rediRrakaD, whether or not we have realized it yet, I think we are all heading there.
I took a trip over to the scrap yard to look around for some stock I'll need while working on the monolever arm.
Here's what I found from the left; two 3/4" hardened bolts for the shaft, one of which I hoped would work, a section of 2"x1/16" tube for a cross brace, a rusty piece of 1" square tube for a fixture brace, and a section of 3"x2"x3/16" rectangular tube to make up the main part of the fixture.
My idea was to have a T-shaped fixture made of heavy gauge rectangular tube that would clamp the front of the swingarm at the swingarm pivot bearings, and then to have an indexable end plate that duplicates the final drive mounting pattern to hold the rear of the arm. The indexing of the end plate would allow it to hold swingarms of differing lengths.
I made up these swingarm fixture drawings to work with:
bearing plug drawing
angle plate drawing
main arm drawing
The main arm acts as a stable base for the other parts and allows indexing of the angle plate at 25mm increments. Arms of 0, 50, 75, 100, and 125mm. I don't think 25mm worth the effort, and the two index holes at 50mm were actually an error in my drawing that I didn't catch until after I got the machining done.
The angle plate duplicates the mounting pattern of the final drive and holds the rear of the swingarm in position. The lower section of the plate has two 10mm chromed pins pressed in that allow precision positioning of the plate on the main arm. The pins provide the alignment, and two 13mm bolts provide the attachment force.
The bearing plugs fit into the bores of the swingarm pivot bearings and clamp the front of the swingarm in position. Two bolts with 15mm of the diameter turned down fit into the center hole of the plugs. These bolts then thread into nuts welded on the front risers of the fixture.
I found these concrete anchor bolts are a handy way to pull the swingarm bearing out of the race.
I decided to make the angle plate out of aluminum because aluminum is easy to work with, but I think now it would be better made of steel since it seems as it will wear fast. I bored out the big hole in the angle plate and drilled the holes with this setup.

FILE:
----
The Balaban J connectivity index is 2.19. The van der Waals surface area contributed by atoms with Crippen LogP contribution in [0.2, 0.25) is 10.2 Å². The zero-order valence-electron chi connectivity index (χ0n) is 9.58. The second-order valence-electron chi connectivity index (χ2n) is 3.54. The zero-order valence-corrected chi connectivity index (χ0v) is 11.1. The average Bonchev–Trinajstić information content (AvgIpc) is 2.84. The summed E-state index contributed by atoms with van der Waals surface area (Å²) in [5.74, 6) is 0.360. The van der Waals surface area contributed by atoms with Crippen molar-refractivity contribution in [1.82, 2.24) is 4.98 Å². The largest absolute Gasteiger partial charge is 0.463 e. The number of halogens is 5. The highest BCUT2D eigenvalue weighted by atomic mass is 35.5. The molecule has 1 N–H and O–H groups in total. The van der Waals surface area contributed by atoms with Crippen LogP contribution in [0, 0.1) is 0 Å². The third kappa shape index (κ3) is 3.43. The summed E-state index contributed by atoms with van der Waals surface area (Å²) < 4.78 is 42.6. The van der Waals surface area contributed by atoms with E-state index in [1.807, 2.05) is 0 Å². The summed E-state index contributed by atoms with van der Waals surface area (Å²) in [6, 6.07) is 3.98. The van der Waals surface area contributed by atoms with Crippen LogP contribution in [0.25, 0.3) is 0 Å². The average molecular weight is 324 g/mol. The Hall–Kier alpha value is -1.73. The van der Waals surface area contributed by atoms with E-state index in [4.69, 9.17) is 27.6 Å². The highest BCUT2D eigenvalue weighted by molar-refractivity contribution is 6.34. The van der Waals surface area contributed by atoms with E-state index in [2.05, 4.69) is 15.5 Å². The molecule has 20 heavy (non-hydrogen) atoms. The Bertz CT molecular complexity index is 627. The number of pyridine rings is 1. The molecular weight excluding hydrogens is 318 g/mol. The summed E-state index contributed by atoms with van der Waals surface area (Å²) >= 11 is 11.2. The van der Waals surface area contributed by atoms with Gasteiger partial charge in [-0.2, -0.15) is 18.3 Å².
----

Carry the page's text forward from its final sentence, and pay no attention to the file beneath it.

Here's a detail of the main arm and angle plate. This gives a good view of the angle plate's alignment pins. The bolts fix the plate to the arm and are 1/2-20 UNF grade 8. The hole in the far end of the arm is to accept a bolt that will act as a jack screw
to keeps the swingarm from rotating on the front bearing plugs. I found I needed to reposition this hole outward as seen in other photos.
Anyway, after a while I had this collection of fixture parts assembled and ready for welding.
To get the arms aligned for welding I clamped them down to this piece of 3/8" aluminum plate.
I welded nuts onto the fixture at the bearing plugs and the jack screw. After welding I needed to chase the threads. This photo also shows the jack screw bolt and how I put a rounded profile on the top to get a constant contact area between the bolt and the swingarm when the bolt is turned.
And the finished fixture, its relly a heavy beast.
Here's another view with the arm installed. The idea for use is to set the angle plate at the 0 index, bolt an unmodified arm to the angle plate, then close up the bearing plugs, jack screw and top clamp such that the arm is held in place without any bending force, then cut the arm with a hacksaw and move the index plate to a new position.
After having the actual fixture and with some fitting of the arm to it I think the bearing plug method of holding the arm will be difficult to control accurately. I think it will be enough with some careful setup, but I think something with fixed alignment stops welded to the fixture may work better.